Stories to challenge, Stories to understand – answer to Blog challenge: write a manifesto

An older brother shares his childhood memories with his sister, helping her understand her past.

An older brother shares his childhood memories with his sister, helping her understand her past.

Juliet works hard to make her handicapped son Mapalo more independent. “Not long ago, she says, she was trying to teach him to feed himself with a spoon. Mapalo put his hands behind his back. Juliet got angry, shouted at him that she wasn’t going to feed him all his life. She was so upset she even slapped him. She shudders as she tells me this. “Oh Marianne,” she says, her face crumbling. She realized then that he had wanted water, and she had misunderstood him. “It’s hard to know what he wants.” “ (Excerpt from “Laughter in the Shadows – stories of courage from 11 Zambian women”)

This is one story of imposing our understanding of the world on another, and falling far short. Why do people do what they do? Why do we do what we do? This blog is an attempt to explore these questions with stories. Stories about farmers, Europeans, the elderly, the people around us. Stories about the Zambians and their country which I had the privilege of getting to know while working and consulting with small scale farmers. Stories to foster understanding between people.

I grew up in the sixties and seventies as an immigrant child of conservative Swiss pioneer farmers in northwestern Canada. I know firsthand that deep seated world views and traditions resist change. What motivates my African friends’ actions? What motivates mine? What makes mothers force their own daughters into female circumcision? What enables one child to rise above poverty or abuse to greatness and another to succumb to misery? How much does culture and family origins form a person’s world view? Would I be different if I’d been raised in a doctor’s household, or in a family on welfare?

My time in Zambia and the struggles of physically and mentally challenged family members especially has challenged my own thinking. Life can be worth living for a Grandmother in a wheelchair, without speech. People on social programs are there because they don’t have the outer or inner resources to manage in the working world. The African small farmer isn’t trying to be stubborn or lazy when he/she doesn’t adopt the new cultivation practises that would enable better food production and better soil management. It often has to do with family and health problems, with deep seated traditions. It takes time, often much time, and trust to begin to understand.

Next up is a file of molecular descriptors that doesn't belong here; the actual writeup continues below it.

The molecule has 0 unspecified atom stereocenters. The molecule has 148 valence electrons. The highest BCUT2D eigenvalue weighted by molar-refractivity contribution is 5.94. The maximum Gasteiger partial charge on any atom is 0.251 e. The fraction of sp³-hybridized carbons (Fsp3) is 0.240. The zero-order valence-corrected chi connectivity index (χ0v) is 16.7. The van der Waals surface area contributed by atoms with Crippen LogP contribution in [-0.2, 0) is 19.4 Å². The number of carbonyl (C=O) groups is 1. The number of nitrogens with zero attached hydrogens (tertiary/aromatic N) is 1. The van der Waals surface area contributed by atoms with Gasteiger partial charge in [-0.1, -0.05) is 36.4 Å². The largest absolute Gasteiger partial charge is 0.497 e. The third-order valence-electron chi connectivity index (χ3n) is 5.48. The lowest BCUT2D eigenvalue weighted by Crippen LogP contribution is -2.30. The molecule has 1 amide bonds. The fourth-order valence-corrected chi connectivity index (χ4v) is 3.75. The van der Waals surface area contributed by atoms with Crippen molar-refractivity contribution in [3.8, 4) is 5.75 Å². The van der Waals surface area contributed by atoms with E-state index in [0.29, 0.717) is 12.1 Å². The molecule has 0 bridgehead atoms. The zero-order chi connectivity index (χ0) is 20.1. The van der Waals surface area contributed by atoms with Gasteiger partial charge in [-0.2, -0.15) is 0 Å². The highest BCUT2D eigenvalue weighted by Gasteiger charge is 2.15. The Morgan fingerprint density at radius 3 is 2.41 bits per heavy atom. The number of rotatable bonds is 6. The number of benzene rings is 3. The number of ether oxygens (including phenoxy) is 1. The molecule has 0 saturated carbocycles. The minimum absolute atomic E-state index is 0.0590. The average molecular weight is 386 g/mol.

I believe strongly that by learning to understand each other, where the other comes from, we can greatly contribute to a more harmonious environment. To understand means to listen to each other’s story. Can the Canadian farmer who grows GMO crops listen to a European consumer who refuses to purchase them? Can the reserved Swiss listen to their dramatic loud Baltic neighbour? The rich with a doctorate to the poor uneducated? The seemly whole to the seemingly handicapped? The young to the old? And vice versa?

As a free-lance agriculture journalist and author of two books, “Greetings from Zambia – letters home from an overseas Volunteer” and “Laughter in the Shadows – stories of courage from 11 Zambian women”, I tell stories. My hope is that we can begin to lose our fear of ‘the other’. We can begin to make the world around us a better place.

I’d like this blog to be a place to share stories. Do you have a story to share? Please, I’d love to hear it.

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2 Responses to Stories to challenge, Stories to understand – answer to Blog challenge: write a manifesto

  1. Margrit says:

    I think you tickle an extremely powerful concept with this blog — taking the time to even try to understand the “why” of another’s behavior is a powerful tool for reconciliation, racial and cultural understanding, etc etc. I read a very long, detailed and well-researched article last week about the reason so many people in the US are following Trump — it is based on their great fear of change of the status quo… the reason so many people are drawn to “authoritarian” type of leadership. This does not give me much hope for the future of America — but it sure did a lot to help me at least understand what to me was utterly incomprehensible. Now I just wish there was a simple way to get these fear-based people to become open minded.

  2. marerobster says:

    I realize myself though, that I’m not as open-minded as I’d like to be either…

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